There’s a quote in Paulo Coelho’s bestselling novel The Alchemist that says: “No matter what he does, every person on Earth plays a central role in the history of the world. And normally he doesn’t even know it.”
Undoubtedly, our actions as individuals add up to shape the reality of our world. If more of us were aware of our ability to have impact and effect change, maybe our choices would be different.
Camila Souza, an unostentatious presence within the sphere of South Florida’s innovators, is a diligent ambassador for change whose individual involvement merges with that of others to create a collective force that steadily ignites social transformation. She is positively affecting world, although her contributions have yet to be hugely recognized or celebrated.
Souza, 31, was born in Brazil, raised in Peru and spent much of her early professional life working with nongovernmental organizations in Europe. In 2011 she moved to Miami and sought ways to get involved in the city’s community-building efforts, zeroing in on her interests in the tech and start-up scenes.
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Since her move to Miami, Souza has highlighted the city’s emerging entrepreneurial and startup activity as a writer and community manager for Tech Co., a national online media company. She founded and co-hosted an online radio show called pFunkcast on Klangbox.fm, which showcased Miami’s local artists and community leaders. She has been a speaker at tech conferences throughout the country, including Miami’s Black Tech Week. And, she is currently a board member of the Miami chapter of the Awesome Foundation, which provides grants to local projects.
And she has a full-time job — she’s a community manager for Zeel, an on-demand massage company based in New York, is married and is an active runner, crossfitter and yoga student.
Sounds exhausting? Not necessarily. “Working with different communities has connected me to people and issues I care about, and for that, I’m grateful,” Souza said.
In a place known for its transience, leaving many living here feeling lonely and isolated, she also says that being involved has helped her create a connection to the city itself.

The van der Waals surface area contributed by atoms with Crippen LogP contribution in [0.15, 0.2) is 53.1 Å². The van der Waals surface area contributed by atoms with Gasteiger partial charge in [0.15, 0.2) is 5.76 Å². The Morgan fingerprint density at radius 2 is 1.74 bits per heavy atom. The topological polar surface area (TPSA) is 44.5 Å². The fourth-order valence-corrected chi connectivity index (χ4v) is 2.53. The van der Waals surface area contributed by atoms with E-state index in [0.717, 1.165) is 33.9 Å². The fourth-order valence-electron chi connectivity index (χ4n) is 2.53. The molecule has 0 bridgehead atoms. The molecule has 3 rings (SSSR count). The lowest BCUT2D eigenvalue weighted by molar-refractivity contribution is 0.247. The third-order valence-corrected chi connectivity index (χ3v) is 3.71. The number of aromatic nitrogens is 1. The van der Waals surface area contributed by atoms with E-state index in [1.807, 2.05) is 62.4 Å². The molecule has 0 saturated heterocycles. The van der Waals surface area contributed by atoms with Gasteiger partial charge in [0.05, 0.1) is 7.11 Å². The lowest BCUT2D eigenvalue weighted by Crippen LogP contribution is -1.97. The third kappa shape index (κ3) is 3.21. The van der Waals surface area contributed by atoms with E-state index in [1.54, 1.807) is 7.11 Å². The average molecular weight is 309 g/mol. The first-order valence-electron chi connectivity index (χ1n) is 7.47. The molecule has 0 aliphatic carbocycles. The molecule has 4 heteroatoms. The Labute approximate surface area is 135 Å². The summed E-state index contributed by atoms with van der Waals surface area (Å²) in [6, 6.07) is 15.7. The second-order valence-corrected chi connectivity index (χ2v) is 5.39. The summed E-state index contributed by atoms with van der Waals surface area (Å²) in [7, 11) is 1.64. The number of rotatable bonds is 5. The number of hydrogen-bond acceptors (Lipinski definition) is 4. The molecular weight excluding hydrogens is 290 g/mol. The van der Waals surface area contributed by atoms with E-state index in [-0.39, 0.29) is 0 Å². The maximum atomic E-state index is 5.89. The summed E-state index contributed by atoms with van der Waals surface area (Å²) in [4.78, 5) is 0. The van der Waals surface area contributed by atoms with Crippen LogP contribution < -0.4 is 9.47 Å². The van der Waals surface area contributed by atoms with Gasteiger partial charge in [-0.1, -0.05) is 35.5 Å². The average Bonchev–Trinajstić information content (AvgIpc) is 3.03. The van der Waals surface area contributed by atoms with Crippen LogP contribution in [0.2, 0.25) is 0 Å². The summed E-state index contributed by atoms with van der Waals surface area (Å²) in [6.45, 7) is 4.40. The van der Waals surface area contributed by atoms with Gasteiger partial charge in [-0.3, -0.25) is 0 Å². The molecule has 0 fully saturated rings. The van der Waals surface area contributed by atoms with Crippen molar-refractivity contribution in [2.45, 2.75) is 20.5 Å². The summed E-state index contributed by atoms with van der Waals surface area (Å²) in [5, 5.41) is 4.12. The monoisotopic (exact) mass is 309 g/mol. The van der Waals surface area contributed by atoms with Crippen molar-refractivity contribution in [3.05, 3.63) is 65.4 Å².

According to research, Souza’s energy and good health may actually be linked to her volunteerism. A 2007 study conducted by the Corporation for National & Community Service found that: “Those who engage in volunteer activities are less likely to suffer from ill health later in life and may be introduced into a positive reinforcing cycle of good health and future volunteering.”
Those involved in community often express a deepened sense of connection to people generally. Souza, for instance, says that she’s motivated to be involved because she finds inspiration from the community leaders and stakeholders she gets to work with.
Souza reiterates the sentiment of many others actively pursuing the social and cultural advancement of Miami — the city is ripe for transformation, and therefore the opportunity for influence is greater and more tangible.
“What you say and do here may actually be heard, unlike in other cities where it has all been done before. There are opportunities for you to have an impact here,” Souza said.
Another study by the Corporation for National & Community Service, conducted in 2013, indicated that a mere 21.1 percent of Floridians volunteer, and that Florida ranked 48 of the 50 states in volunteerism. However, it was found that 57.6 percent of residents were involved in informal volunteerism such as helping neighbors.
Maybe if more of us thought we were capable of making an impact we would do more within formal volunteer systems. But, as Souza said, the vast cultural diversity of South Florida creates unique challenges for social cohesion. This surely fuels barriers to citizen engagement.
Nonetheless, whether we choose to be involved through formal or informal channels, it is important that we are all involved somehow. Our actions create either negative or positive ripple effects that have an impact others, no matter how important or unimportant we may think we are.
We are all important; and the collective efforts of “ordinary” individuals are exactly what changes the world.
Kinisha Correia is a blogger and writer based in Broward County.